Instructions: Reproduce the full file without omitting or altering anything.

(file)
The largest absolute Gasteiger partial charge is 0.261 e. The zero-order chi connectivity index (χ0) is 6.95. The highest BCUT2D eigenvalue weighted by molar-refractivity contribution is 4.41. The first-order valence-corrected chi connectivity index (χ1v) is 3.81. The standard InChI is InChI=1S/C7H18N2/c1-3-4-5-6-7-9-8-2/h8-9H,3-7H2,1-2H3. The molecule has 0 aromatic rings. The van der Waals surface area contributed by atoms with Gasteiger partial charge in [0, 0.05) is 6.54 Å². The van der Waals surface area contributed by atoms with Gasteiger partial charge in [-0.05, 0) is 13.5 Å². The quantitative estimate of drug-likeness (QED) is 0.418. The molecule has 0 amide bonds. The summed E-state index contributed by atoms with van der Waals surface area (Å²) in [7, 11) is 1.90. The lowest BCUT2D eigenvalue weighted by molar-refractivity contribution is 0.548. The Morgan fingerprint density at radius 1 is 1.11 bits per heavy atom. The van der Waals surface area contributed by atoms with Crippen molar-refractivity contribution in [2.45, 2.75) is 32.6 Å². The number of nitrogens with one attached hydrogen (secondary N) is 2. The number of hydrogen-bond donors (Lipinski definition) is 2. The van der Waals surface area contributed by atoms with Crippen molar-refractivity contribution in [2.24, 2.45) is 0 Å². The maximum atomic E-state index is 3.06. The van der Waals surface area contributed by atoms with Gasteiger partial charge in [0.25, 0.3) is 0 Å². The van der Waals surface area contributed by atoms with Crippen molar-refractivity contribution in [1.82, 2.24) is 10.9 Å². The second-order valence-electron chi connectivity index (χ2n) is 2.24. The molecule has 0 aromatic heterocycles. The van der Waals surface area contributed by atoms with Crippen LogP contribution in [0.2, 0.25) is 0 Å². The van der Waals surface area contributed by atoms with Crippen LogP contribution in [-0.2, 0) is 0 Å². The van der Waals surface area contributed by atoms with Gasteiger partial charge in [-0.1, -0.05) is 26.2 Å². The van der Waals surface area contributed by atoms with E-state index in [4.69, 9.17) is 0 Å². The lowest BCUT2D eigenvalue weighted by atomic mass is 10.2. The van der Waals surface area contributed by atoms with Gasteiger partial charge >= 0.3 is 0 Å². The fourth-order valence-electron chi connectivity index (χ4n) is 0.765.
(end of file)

The largest absolute Gasteiger partial charge is 0.261 e. The zero-order chi connectivity index (χ0) is 6.95. The highest BCUT2D eigenvalue weighted by molar-refractivity contribution is 4.41. The first-order valence-corrected chi connectivity index (χ1v) is 3.81. The standard InChI is InChI=1S/C7H18N2/c1-3-4-5-6-7-9-8-2/h8-9H,3-7H2,1-2H3. The molecule has 0 aromatic rings. The van der Waals surface area contributed by atoms with Gasteiger partial charge in [0, 0.05) is 6.54 Å². The van der Waals surface area contributed by atoms with Gasteiger partial charge in [-0.05, 0) is 13.5 Å². The quantitative estimate of drug-likeness (QED) is 0.418. The molecule has 0 amide bonds. The summed E-state index contributed by atoms with van der Waals surface area (Å²) in [7, 11) is 1.90. The lowest BCUT2D eigenvalue weighted by molar-refractivity contribution is 0.548. The Morgan fingerprint density at radius 1 is 1.11 bits per heavy atom. The van der Waals surface area contributed by atoms with Crippen molar-refractivity contribution in [2.45, 2.75) is 32.6 Å². The number of nitrogens with one attached hydrogen (secondary N) is 2. The number of hydrogen-bond donors (Lipinski definition) is 2. The van der Waals surface area contributed by atoms with Crippen molar-refractivity contribution in [2.24, 2.45) is 0 Å². The maximum atomic E-state index is 3.06. The van der Waals surface area contributed by atoms with Gasteiger partial charge in [0.25, 0.3) is 0 Å². The van der Waals surface area contributed by atoms with Crippen molar-refractivity contribution in [1.82, 2.24) is 10.9 Å². The second-order valence-electron chi connectivity index (χ2n) is 2.24. The molecule has 0 aromatic heterocycles. The van der Waals surface area contributed by atoms with Crippen LogP contribution in [0.2, 0.25) is 0 Å². The van der Waals surface area contributed by atoms with Crippen LogP contribution in [-0.2, 0) is 0 Å². The van der Waals surface area contributed by atoms with Gasteiger partial charge in [-0.1, -0.05) is 26.2 Å². The van der Waals surface area contributed by atoms with E-state index in [4.69, 9.17) is 0 Å². The lowest BCUT2D eigenvalue weighted by atomic mass is 10.2. The van der Waals surface area contributed by atoms with Gasteiger partial charge >= 0.3 is 0 Å². The fourth-order valence-electron chi connectivity index (χ4n) is 0.765.